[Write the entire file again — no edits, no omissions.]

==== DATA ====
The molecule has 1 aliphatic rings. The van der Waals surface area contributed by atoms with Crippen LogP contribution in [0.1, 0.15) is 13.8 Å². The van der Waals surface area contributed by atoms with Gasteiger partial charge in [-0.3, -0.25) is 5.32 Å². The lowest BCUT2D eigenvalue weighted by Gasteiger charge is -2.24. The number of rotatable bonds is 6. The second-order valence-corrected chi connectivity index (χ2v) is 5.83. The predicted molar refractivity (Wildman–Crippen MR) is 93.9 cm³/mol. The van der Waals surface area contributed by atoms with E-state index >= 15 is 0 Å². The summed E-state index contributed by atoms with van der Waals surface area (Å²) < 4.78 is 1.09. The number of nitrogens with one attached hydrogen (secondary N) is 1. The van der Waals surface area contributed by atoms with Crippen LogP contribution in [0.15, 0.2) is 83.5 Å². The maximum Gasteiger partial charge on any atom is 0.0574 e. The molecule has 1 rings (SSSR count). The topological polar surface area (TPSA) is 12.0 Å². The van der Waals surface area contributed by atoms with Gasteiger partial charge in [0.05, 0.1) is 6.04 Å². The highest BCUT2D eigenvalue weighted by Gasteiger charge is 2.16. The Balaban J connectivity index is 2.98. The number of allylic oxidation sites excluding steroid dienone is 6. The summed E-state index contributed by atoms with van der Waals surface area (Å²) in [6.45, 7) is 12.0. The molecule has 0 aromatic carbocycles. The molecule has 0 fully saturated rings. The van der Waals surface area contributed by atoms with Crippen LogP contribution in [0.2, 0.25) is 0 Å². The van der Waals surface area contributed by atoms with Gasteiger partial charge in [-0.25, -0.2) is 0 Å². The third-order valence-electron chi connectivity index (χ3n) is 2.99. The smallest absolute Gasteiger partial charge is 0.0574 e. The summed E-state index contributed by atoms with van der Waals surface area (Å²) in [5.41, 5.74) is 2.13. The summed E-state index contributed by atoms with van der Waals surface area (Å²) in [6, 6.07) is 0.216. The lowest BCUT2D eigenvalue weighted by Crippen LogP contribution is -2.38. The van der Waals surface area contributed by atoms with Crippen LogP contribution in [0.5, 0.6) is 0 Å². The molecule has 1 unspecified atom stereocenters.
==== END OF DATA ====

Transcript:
The molecule has 1 aliphatic rings. The van der Waals surface area contributed by atoms with Crippen LogP contribution in [0.1, 0.15) is 13.8 Å². The van der Waals surface area contributed by atoms with Gasteiger partial charge in [-0.3, -0.25) is 5.32 Å². The lowest BCUT2D eigenvalue weighted by Gasteiger charge is -2.24. The number of rotatable bonds is 6. The second-order valence-corrected chi connectivity index (χ2v) is 5.83. The predicted molar refractivity (Wildman–Crippen MR) is 93.9 cm³/mol. The van der Waals surface area contributed by atoms with E-state index >= 15 is 0 Å². The summed E-state index contributed by atoms with van der Waals surface area (Å²) < 4.78 is 1.09. The number of nitrogens with one attached hydrogen (secondary N) is 1. The van der Waals surface area contributed by atoms with Crippen LogP contribution in [0.15, 0.2) is 83.5 Å². The maximum Gasteiger partial charge on any atom is 0.0574 e. The molecule has 1 rings (SSSR count). The topological polar surface area (TPSA) is 12.0 Å². The van der Waals surface area contributed by atoms with Gasteiger partial charge in [0.05, 0.1) is 6.04 Å². The highest BCUT2D eigenvalue weighted by Gasteiger charge is 2.16. The Balaban J connectivity index is 2.98. The number of allylic oxidation sites excluding steroid dienone is 6. The summed E-state index contributed by atoms with van der Waals surface area (Å²) in [6.45, 7) is 12.0. The molecule has 0 aromatic carbocycles. The molecule has 0 fully saturated rings. The van der Waals surface area contributed by atoms with Crippen LogP contribution in [0.2, 0.25) is 0 Å². The van der Waals surface area contributed by atoms with Gasteiger partial charge in [-0.25, -0.2) is 0 Å². The third-order valence-electron chi connectivity index (χ3n) is 2.99. The smallest absolute Gasteiger partial charge is 0.0574 e. The summed E-state index contributed by atoms with van der Waals surface area (Å²) in [5.41, 5.74) is 2.13. The summed E-state index contributed by atoms with van der Waals surface area (Å²) in [6, 6.07) is 0.216. The lowest BCUT2D eigenvalue weighted by Crippen LogP contribution is -2.38. The van der Waals surface area contributed by atoms with Crippen LogP contribution in [0.5, 0.6) is 0 Å². The molecule has 1 unspecified atom stereocenters.